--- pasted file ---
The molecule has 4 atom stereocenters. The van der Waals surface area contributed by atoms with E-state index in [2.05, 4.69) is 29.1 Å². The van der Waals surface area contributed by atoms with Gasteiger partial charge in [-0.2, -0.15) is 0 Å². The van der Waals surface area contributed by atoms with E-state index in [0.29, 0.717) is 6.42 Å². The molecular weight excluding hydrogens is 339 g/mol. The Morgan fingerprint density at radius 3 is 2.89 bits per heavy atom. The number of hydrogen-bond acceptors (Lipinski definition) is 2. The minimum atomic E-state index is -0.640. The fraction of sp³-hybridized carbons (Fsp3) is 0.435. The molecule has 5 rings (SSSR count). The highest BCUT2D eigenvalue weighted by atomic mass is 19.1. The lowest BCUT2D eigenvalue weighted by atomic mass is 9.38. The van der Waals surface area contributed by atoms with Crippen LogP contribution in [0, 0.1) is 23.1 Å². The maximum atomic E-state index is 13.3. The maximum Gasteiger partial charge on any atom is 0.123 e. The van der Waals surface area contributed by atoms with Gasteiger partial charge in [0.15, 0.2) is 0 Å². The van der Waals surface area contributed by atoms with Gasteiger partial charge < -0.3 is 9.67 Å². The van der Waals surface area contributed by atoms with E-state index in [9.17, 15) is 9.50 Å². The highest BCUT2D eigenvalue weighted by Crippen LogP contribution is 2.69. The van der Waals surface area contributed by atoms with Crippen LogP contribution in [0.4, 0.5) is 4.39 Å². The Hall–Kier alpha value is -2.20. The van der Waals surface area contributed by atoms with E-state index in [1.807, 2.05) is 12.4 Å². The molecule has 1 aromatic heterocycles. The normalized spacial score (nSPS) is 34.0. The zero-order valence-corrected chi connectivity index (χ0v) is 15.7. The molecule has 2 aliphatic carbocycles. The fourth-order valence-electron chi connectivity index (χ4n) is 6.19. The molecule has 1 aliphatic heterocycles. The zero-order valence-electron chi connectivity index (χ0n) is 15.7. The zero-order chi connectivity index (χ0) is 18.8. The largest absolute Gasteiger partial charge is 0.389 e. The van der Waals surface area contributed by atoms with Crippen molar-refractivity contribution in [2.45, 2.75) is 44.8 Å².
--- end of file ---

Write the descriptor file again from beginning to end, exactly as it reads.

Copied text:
The molecule has 4 atom stereocenters. The van der Waals surface area contributed by atoms with E-state index in [2.05, 4.69) is 29.1 Å². The van der Waals surface area contributed by atoms with Gasteiger partial charge in [-0.2, -0.15) is 0 Å². The van der Waals surface area contributed by atoms with E-state index in [0.29, 0.717) is 6.42 Å². The molecular weight excluding hydrogens is 339 g/mol. The Morgan fingerprint density at radius 3 is 2.89 bits per heavy atom. The number of hydrogen-bond acceptors (Lipinski definition) is 2. The minimum atomic E-state index is -0.640. The fraction of sp³-hybridized carbons (Fsp3) is 0.435. The molecule has 5 rings (SSSR count). The highest BCUT2D eigenvalue weighted by atomic mass is 19.1. The lowest BCUT2D eigenvalue weighted by atomic mass is 9.38. The van der Waals surface area contributed by atoms with Crippen LogP contribution in [0, 0.1) is 23.1 Å². The maximum atomic E-state index is 13.3. The maximum Gasteiger partial charge on any atom is 0.123 e. The van der Waals surface area contributed by atoms with Gasteiger partial charge in [0.15, 0.2) is 0 Å². The van der Waals surface area contributed by atoms with Gasteiger partial charge < -0.3 is 9.67 Å². The van der Waals surface area contributed by atoms with E-state index in [9.17, 15) is 9.50 Å². The highest BCUT2D eigenvalue weighted by Crippen LogP contribution is 2.69. The van der Waals surface area contributed by atoms with Crippen LogP contribution in [0.4, 0.5) is 4.39 Å². The Hall–Kier alpha value is -2.20. The van der Waals surface area contributed by atoms with E-state index in [1.807, 2.05) is 12.4 Å². The molecule has 1 aromatic heterocycles. The normalized spacial score (nSPS) is 34.0. The zero-order valence-corrected chi connectivity index (χ0v) is 15.7. The molecule has 2 aliphatic carbocycles. The fourth-order valence-electron chi connectivity index (χ4n) is 6.19. The molecule has 1 aliphatic heterocycles. The zero-order valence-electron chi connectivity index (χ0n) is 15.7. The zero-order chi connectivity index (χ0) is 18.8. The largest absolute Gasteiger partial charge is 0.389 e. The van der Waals surface area contributed by atoms with Crippen molar-refractivity contribution in [2.45, 2.75) is 44.8 Å².